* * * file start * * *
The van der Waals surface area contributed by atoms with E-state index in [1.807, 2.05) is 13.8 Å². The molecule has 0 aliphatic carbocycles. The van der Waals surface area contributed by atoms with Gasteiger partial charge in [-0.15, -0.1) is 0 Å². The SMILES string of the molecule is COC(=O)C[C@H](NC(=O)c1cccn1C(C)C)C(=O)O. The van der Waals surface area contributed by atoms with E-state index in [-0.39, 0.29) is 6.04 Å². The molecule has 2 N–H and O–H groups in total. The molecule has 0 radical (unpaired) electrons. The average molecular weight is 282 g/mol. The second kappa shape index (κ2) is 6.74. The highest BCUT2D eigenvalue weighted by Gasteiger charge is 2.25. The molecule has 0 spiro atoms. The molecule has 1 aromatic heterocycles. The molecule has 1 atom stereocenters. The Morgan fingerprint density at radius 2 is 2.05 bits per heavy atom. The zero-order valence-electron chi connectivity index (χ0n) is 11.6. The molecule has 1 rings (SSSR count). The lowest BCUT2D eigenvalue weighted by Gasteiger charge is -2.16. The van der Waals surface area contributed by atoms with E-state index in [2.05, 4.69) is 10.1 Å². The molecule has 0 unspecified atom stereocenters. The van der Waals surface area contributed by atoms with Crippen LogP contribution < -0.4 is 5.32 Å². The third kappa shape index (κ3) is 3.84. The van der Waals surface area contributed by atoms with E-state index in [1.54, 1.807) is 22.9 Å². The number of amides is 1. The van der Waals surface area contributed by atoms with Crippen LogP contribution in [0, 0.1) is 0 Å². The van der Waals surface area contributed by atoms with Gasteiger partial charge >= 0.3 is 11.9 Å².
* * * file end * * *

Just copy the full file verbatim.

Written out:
The van der Waals surface area contributed by atoms with E-state index in [1.807, 2.05) is 13.8 Å². The molecule has 0 aliphatic carbocycles. The van der Waals surface area contributed by atoms with Gasteiger partial charge in [-0.15, -0.1) is 0 Å². The SMILES string of the molecule is COC(=O)C[C@H](NC(=O)c1cccn1C(C)C)C(=O)O. The van der Waals surface area contributed by atoms with E-state index in [-0.39, 0.29) is 6.04 Å². The molecule has 2 N–H and O–H groups in total. The molecule has 0 radical (unpaired) electrons. The average molecular weight is 282 g/mol. The second kappa shape index (κ2) is 6.74. The highest BCUT2D eigenvalue weighted by Gasteiger charge is 2.25. The molecule has 0 spiro atoms. The molecule has 1 aromatic heterocycles. The molecule has 1 atom stereocenters. The Morgan fingerprint density at radius 2 is 2.05 bits per heavy atom. The zero-order valence-electron chi connectivity index (χ0n) is 11.6. The molecule has 1 rings (SSSR count). The lowest BCUT2D eigenvalue weighted by Gasteiger charge is -2.16. The van der Waals surface area contributed by atoms with E-state index in [2.05, 4.69) is 10.1 Å². The molecule has 0 unspecified atom stereocenters. The van der Waals surface area contributed by atoms with Crippen LogP contribution < -0.4 is 5.32 Å². The third kappa shape index (κ3) is 3.84. The van der Waals surface area contributed by atoms with E-state index in [1.54, 1.807) is 22.9 Å². The number of amides is 1. The van der Waals surface area contributed by atoms with Crippen LogP contribution in [0, 0.1) is 0 Å². The van der Waals surface area contributed by atoms with Gasteiger partial charge >= 0.3 is 11.9 Å².